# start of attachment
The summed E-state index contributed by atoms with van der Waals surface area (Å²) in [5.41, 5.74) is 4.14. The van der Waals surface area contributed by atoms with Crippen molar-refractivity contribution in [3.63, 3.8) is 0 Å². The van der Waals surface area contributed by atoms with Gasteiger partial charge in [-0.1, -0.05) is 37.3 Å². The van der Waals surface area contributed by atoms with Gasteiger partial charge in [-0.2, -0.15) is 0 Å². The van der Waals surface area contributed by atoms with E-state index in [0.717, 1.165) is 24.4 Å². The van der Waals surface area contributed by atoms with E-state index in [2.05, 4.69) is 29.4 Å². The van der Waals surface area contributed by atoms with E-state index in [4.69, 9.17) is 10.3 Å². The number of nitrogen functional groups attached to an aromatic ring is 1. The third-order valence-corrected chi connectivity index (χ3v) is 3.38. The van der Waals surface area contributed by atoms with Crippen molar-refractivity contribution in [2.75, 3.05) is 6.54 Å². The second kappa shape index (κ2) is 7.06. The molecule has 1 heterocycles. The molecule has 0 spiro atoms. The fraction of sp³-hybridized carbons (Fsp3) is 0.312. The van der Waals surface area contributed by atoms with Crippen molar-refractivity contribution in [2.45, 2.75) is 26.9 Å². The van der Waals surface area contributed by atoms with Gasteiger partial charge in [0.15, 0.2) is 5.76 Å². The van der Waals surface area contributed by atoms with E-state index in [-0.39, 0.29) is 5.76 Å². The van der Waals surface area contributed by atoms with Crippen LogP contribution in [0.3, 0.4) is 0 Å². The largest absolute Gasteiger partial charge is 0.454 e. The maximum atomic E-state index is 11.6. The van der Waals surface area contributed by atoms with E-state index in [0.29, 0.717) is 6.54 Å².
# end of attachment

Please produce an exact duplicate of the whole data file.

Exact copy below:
The summed E-state index contributed by atoms with van der Waals surface area (Å²) in [5.41, 5.74) is 4.14. The van der Waals surface area contributed by atoms with Crippen molar-refractivity contribution in [3.63, 3.8) is 0 Å². The van der Waals surface area contributed by atoms with Gasteiger partial charge in [-0.1, -0.05) is 37.3 Å². The van der Waals surface area contributed by atoms with Gasteiger partial charge in [-0.2, -0.15) is 0 Å². The van der Waals surface area contributed by atoms with E-state index in [0.717, 1.165) is 24.4 Å². The van der Waals surface area contributed by atoms with E-state index in [2.05, 4.69) is 29.4 Å². The van der Waals surface area contributed by atoms with E-state index in [4.69, 9.17) is 10.3 Å². The number of nitrogen functional groups attached to an aromatic ring is 1. The third-order valence-corrected chi connectivity index (χ3v) is 3.38. The van der Waals surface area contributed by atoms with Crippen molar-refractivity contribution in [2.75, 3.05) is 6.54 Å². The second kappa shape index (κ2) is 7.06. The molecule has 1 heterocycles. The molecule has 0 spiro atoms. The fraction of sp³-hybridized carbons (Fsp3) is 0.312. The van der Waals surface area contributed by atoms with Crippen molar-refractivity contribution in [2.45, 2.75) is 26.9 Å². The van der Waals surface area contributed by atoms with Gasteiger partial charge in [0.15, 0.2) is 5.76 Å². The van der Waals surface area contributed by atoms with E-state index in [-0.39, 0.29) is 5.76 Å². The van der Waals surface area contributed by atoms with Crippen LogP contribution in [0.3, 0.4) is 0 Å². The largest absolute Gasteiger partial charge is 0.454 e. The maximum atomic E-state index is 11.6. The van der Waals surface area contributed by atoms with E-state index in [0.29, 0.717) is 6.54 Å².